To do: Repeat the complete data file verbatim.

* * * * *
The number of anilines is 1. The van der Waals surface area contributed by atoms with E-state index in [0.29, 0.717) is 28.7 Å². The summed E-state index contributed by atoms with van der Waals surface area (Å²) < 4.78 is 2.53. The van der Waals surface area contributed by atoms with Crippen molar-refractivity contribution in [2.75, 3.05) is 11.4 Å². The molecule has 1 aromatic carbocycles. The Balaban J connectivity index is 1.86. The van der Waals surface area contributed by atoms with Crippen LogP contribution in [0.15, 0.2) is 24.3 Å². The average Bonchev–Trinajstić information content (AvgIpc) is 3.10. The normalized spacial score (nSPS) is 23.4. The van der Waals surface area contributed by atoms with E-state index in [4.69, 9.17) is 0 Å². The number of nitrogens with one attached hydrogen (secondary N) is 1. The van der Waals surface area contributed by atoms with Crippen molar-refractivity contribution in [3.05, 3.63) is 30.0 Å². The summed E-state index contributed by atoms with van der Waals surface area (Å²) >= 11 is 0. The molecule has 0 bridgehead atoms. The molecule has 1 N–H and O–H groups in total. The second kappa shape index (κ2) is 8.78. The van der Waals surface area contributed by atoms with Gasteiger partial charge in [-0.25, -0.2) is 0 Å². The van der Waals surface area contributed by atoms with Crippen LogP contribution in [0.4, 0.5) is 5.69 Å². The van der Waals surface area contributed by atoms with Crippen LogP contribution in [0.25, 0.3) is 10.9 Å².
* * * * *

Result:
The number of anilines is 1. The van der Waals surface area contributed by atoms with E-state index in [0.29, 0.717) is 28.7 Å². The summed E-state index contributed by atoms with van der Waals surface area (Å²) < 4.78 is 2.53. The van der Waals surface area contributed by atoms with Crippen molar-refractivity contribution in [2.75, 3.05) is 11.4 Å². The molecule has 1 aromatic carbocycles. The Balaban J connectivity index is 1.86. The van der Waals surface area contributed by atoms with Crippen LogP contribution in [0.15, 0.2) is 24.3 Å². The average Bonchev–Trinajstić information content (AvgIpc) is 3.10. The normalized spacial score (nSPS) is 23.4. The van der Waals surface area contributed by atoms with E-state index in [4.69, 9.17) is 0 Å². The number of nitrogens with one attached hydrogen (secondary N) is 1. The van der Waals surface area contributed by atoms with Crippen molar-refractivity contribution in [3.05, 3.63) is 30.0 Å². The summed E-state index contributed by atoms with van der Waals surface area (Å²) >= 11 is 0. The molecule has 0 bridgehead atoms. The molecule has 1 N–H and O–H groups in total. The second kappa shape index (κ2) is 8.78. The van der Waals surface area contributed by atoms with Gasteiger partial charge in [-0.25, -0.2) is 0 Å². The van der Waals surface area contributed by atoms with Crippen LogP contribution in [0.4, 0.5) is 5.69 Å². The van der Waals surface area contributed by atoms with Crippen LogP contribution in [0.25, 0.3) is 10.9 Å².